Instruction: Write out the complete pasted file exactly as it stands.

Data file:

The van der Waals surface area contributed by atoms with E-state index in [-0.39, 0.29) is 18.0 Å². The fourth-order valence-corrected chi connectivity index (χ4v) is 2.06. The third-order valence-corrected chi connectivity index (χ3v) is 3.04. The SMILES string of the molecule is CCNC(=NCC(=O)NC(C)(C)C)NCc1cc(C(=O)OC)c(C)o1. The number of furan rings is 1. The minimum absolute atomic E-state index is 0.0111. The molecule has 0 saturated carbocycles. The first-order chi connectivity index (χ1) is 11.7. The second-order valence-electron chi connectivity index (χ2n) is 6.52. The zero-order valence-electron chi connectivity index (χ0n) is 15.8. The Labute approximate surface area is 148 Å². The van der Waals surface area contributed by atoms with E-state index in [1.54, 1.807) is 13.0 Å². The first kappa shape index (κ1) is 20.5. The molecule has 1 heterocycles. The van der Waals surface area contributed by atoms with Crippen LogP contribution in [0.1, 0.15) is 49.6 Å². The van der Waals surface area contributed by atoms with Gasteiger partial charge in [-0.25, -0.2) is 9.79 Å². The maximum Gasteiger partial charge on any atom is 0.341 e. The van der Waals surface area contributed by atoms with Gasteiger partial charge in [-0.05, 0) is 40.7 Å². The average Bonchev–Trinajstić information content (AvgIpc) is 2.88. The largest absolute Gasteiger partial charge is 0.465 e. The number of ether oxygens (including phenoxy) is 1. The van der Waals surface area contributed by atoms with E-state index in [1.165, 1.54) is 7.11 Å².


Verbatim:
The van der Waals surface area contributed by atoms with E-state index in [-0.39, 0.29) is 18.0 Å². The fourth-order valence-corrected chi connectivity index (χ4v) is 2.06. The third-order valence-corrected chi connectivity index (χ3v) is 3.04. The SMILES string of the molecule is CCNC(=NCC(=O)NC(C)(C)C)NCc1cc(C(=O)OC)c(C)o1. The number of furan rings is 1. The minimum absolute atomic E-state index is 0.0111. The molecule has 0 saturated carbocycles. The first-order chi connectivity index (χ1) is 11.7. The second-order valence-electron chi connectivity index (χ2n) is 6.52. The zero-order valence-electron chi connectivity index (χ0n) is 15.8. The Labute approximate surface area is 148 Å². The van der Waals surface area contributed by atoms with E-state index in [1.54, 1.807) is 13.0 Å². The first kappa shape index (κ1) is 20.5. The molecule has 1 heterocycles. The van der Waals surface area contributed by atoms with Crippen LogP contribution in [0.1, 0.15) is 49.6 Å². The van der Waals surface area contributed by atoms with Gasteiger partial charge in [-0.25, -0.2) is 9.79 Å². The maximum Gasteiger partial charge on any atom is 0.341 e. The van der Waals surface area contributed by atoms with Gasteiger partial charge in [-0.05, 0) is 40.7 Å². The average Bonchev–Trinajstić information content (AvgIpc) is 2.88. The largest absolute Gasteiger partial charge is 0.465 e. The number of ether oxygens (including phenoxy) is 1. The van der Waals surface area contributed by atoms with E-state index in [1.165, 1.54) is 7.11 Å².